Being a homeschooling mom is all about the perks – cool office supplies, 1000′s of great books (right there on your very own bookshelves), flexible hours, frequent snack breaks, and, of course, the generous pay.
But the main draw is really the office supplies. Most homeschooling moms I’ve met have what approaches an obsession with Sharpies, notebooks, binders. Don’t even get them started on their printer/copy machine or the best type of #2 pencils (which they buy in bulk).
Every homeschooling family neesd a HUGE, full-size whiteboard.
In my desire to organize and outfit one of my homeschooling rooms, I searched for a large bulletin board and whiteboard. My investigation led to expensive school supply companies, with glossy brochures and slick ads, but nothing within my budget. One day a friend casually mentioned working math problems on her large whiteboard. My ears immediately perked up. It turned out she had a six foot whiteboard in her school room.
“Oh yes, I use it all the time for math and teaching and leaving notes to the children. I would be lost without it. My husband made it for me.”
“What?!” I had never heard of a homemade whiteboard much less a six foot one. Doing things on a large scale is just my sort of thing. For example, why buy one bookshelf when you can go to IKEA and pick up seven. Hypothetically speaking, of course. A floor to ceiling whiteboard went right to the top of my Honey Do list.
The instructions were incredibly easy and CHEAP! I couldn’t believe I hadn’t heard of this before.
1) Go to Home Depot or Lowes and buy a 4 x 8 sheet of whiteboard ($13 to $15).
It’s called solid white tileboard (Melamine tile wall panel) used as a tile substitute in bathrooms, sometimes known as showerboard.
2) Measure and cut to appropriate size.
I wanted one that went the full height of the wall so we cut off only a portion on the top, resulting in a 4 x 7 whiteboard.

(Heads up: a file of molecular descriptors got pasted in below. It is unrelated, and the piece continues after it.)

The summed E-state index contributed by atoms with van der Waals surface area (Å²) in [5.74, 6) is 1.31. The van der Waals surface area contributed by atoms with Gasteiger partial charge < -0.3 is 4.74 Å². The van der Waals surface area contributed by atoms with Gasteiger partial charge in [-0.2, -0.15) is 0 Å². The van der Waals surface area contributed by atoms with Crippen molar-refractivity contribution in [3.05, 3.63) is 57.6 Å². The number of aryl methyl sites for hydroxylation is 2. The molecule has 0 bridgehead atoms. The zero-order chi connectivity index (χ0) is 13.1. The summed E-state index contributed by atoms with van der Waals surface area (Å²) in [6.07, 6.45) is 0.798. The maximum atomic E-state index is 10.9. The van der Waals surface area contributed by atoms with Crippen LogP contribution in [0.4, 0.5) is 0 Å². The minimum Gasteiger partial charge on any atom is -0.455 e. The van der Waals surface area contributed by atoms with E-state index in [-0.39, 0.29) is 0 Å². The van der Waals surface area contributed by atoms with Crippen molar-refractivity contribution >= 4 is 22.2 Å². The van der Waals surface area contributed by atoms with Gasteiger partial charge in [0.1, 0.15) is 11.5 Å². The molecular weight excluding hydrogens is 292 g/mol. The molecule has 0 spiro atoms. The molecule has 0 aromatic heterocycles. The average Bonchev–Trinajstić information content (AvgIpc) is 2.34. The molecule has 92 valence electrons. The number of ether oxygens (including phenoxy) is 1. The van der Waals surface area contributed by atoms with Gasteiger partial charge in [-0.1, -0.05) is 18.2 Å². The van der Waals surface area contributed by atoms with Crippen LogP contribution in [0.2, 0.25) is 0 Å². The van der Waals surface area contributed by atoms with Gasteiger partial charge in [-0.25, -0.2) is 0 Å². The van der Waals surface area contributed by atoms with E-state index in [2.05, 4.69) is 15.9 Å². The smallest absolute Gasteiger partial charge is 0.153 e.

3) Attach to the wall.
Some instructions say to use panel adhesive to glue it to the wall (this would help to prevent buckling). We didn’t take this approach, deciding instead to screw it into the wall at regular intervals (into studs where possible). My father in law visited while Tim was in the middle of installation and graciously helped.
4) Frame new whiteboard with molding.
We decided to use the plastic white molding (didn’t want to deal with painting or staining). My dad was in town and offered to help. Really, Tim and I outsourced almost this entire project. That, of course, is a whole ‘nother Works for Me Wednesday tip.
Daniel helped Grandad put up the molding. Sarah joined the picture to add some beauty.
There you have it. An affordable GIANT whiteboard. We use it for everything – notes to each other, elaborate maps of imaginary lands, math problems, spelling words, grocery lists, camping/packing reminders, and of course, stick figures.
Not to mention the boys’ future plans for an armory out back.
Head over to Rocks In My Dryer for other great Works for Me Wednesday links.
Project 365 – Day 226